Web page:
Is it any wonder The New York Times’ subscription numbers are dropping like a rock, when they have columnists either dumb enough or mendacious enough to argue that Venezuela’s recent elections show it is more of a democracy than the United States?
I salute you, Hugo Chávez.
Those are words I never thought I’d write. But nor did I think it possible that a Latin American strongman, issued from the barracks, accumulating power through threats, slandering opponents as “traitors,” buying support with $150 million a day in oil money, and bent on a socialist revolution, would accept a marginal electoral defeat.
No, if it came to the humiliation of a 51 to 49 percent rejection of his proposal to end term limits and undermine private property rights and centralize authority, he would surely use a controlled Election Commission to tweak the numbers for Venezuela’s glorious march to socialism.
And yet, there was a glum Chávez declaring in the unadorned language no totalitarian system can abide that: “The people’s decision will be upheld in respect of the basic rule of democracy: the winning option is the one that gets most votes.”
The United States might ponder those words — not just because of what happened in the presidential election of 2000; not just because the arithmetic of voting has proved unpalatable in Palestine; not just because of the past U.S.-abetted trampling of elected Latin American leaders in Chile and elsewhere — but because democracy was alive and vital in Venezuela on Sunday in a way foreign to President Bush’s America.
What a fatuous twit. Tell me, Roger, in George Bush’s less than democratic America, where were the tanks on the streets on November 8th, 2006, after the Democrats thrashed the Republicans and took control of both houses of Congress? Where were the arrests of opposition leaders? How many hostile newspapers (including your own) were suppressed? Was CBS taken off the air, like Venezuela’s Radio Caracas? Did you write this column from some secret safe house, fearful that a knock at the door would mean Dick Cheney was there to take you hunting?
And don’t peddle this “let’s forget about the 2000 election” garbage. You reactionary lefties have obsessed over it ever since Al Gore proved to be such a poor candidate that he couldn’t even win his home state. Face it, the rules we operate under give the election to whomever wins the most electoral votes, not popular votes. All recounts conducted under generally accepted rules showed George Bush won Florida and thus the presidency. Deal with it.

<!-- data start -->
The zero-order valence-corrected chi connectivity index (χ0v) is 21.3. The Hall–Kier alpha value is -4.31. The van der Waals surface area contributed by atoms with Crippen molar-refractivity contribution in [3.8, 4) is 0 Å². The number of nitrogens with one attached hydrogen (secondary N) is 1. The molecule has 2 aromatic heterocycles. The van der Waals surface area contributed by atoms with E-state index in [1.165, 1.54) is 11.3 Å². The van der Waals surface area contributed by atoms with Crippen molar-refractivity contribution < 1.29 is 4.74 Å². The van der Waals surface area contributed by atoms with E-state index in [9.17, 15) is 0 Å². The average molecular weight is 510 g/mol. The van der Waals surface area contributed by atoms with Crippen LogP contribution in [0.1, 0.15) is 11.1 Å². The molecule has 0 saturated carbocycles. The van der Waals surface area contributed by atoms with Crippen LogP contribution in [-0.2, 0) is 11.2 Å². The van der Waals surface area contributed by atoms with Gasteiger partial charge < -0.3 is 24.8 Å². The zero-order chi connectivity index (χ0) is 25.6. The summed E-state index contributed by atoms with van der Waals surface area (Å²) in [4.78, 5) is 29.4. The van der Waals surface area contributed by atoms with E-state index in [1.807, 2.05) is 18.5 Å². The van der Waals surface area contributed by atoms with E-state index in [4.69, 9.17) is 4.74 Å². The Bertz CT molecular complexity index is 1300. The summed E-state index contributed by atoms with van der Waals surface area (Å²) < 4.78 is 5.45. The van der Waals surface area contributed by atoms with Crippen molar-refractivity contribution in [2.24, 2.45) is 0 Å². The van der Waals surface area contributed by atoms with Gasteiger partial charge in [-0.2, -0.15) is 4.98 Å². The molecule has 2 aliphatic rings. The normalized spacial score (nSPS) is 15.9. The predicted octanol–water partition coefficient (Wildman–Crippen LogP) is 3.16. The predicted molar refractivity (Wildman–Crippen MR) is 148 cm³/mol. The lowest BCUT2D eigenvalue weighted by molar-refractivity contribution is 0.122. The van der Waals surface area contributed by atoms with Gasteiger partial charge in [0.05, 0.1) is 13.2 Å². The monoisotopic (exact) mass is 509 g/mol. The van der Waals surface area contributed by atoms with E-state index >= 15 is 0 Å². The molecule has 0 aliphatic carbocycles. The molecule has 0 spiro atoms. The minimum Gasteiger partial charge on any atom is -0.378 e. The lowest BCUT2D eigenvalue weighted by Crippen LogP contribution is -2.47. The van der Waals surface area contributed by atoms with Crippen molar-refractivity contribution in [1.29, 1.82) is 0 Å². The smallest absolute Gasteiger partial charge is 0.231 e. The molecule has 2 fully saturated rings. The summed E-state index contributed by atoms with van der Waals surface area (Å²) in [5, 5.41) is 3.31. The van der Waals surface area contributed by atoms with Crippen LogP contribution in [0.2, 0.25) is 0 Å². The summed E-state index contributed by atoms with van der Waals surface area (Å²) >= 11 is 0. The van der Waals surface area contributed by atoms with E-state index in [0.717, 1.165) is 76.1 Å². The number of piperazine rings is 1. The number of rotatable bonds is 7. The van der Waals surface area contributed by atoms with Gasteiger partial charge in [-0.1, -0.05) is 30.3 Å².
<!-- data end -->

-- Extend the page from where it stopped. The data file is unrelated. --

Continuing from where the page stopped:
But to get back to that living, vital democracy in Venezuela — what have you been smoking? Chavez has been beating Venezuelan democracy with a tire-iron since he was first elected. You even catalog many of his faults:
Let’s be clear: Chávez is a caudillo. His “socialismo” equals “Hugoismo.” He’s a menace. He’s about to introduce a new currency, the strong bolívar, with monetary policy in chaos, inflation rising toward 20 percent, and his crony bankers pocketing millions by arbitraging the disparity between the official and black-market rates.
Crime and drug-trafficking are thriving. He’s still a believer in building socialism through local councils for which the Russian translation would be “Soviets.” He accused his opponents of a “Pyrrhic victory” and vowed not to change a “comma” of his rejected reforms.
And yet you still honor him? Come back to reality; you clearly could use a dose of it. The victory of the “No” vote in last weekend’s election wasn’t a resounding victory for vital democracy: it was a last, desperate clawing at the face of the man who’s raping and killing it. Do you think Chavez genuinely gracefully accepted defeat, when his military forced him into it?
“I think the opposition has nothing to celebrate,” Chávez said. “We didn’t lose anything. Prepare yourself because a new offensive will come with a proposed reform — that one, or transformed, or simplified.”
Chávez said Venezuelans have flooded him with letters of support. He said that with enough signatures, he could propose another referendum, “in other conditions, in another moment.” Addressing his foes, he added: “I wouldn’t sing victory, opposition misters.”
The comments came after Venezuelan newspapers reported Wednesday that Chávez ceded to his foes in the pre-dawn hours Monday only after high-ranking military officers pressured him to do so. Venezuela has been rife with rumors about such a scenario because it had taken the National Electoral Council hours to announce the results, though voting in Venezuela is tallied electronically.
I’d tell you not to fool yourself, Roger, but it’s too late for that.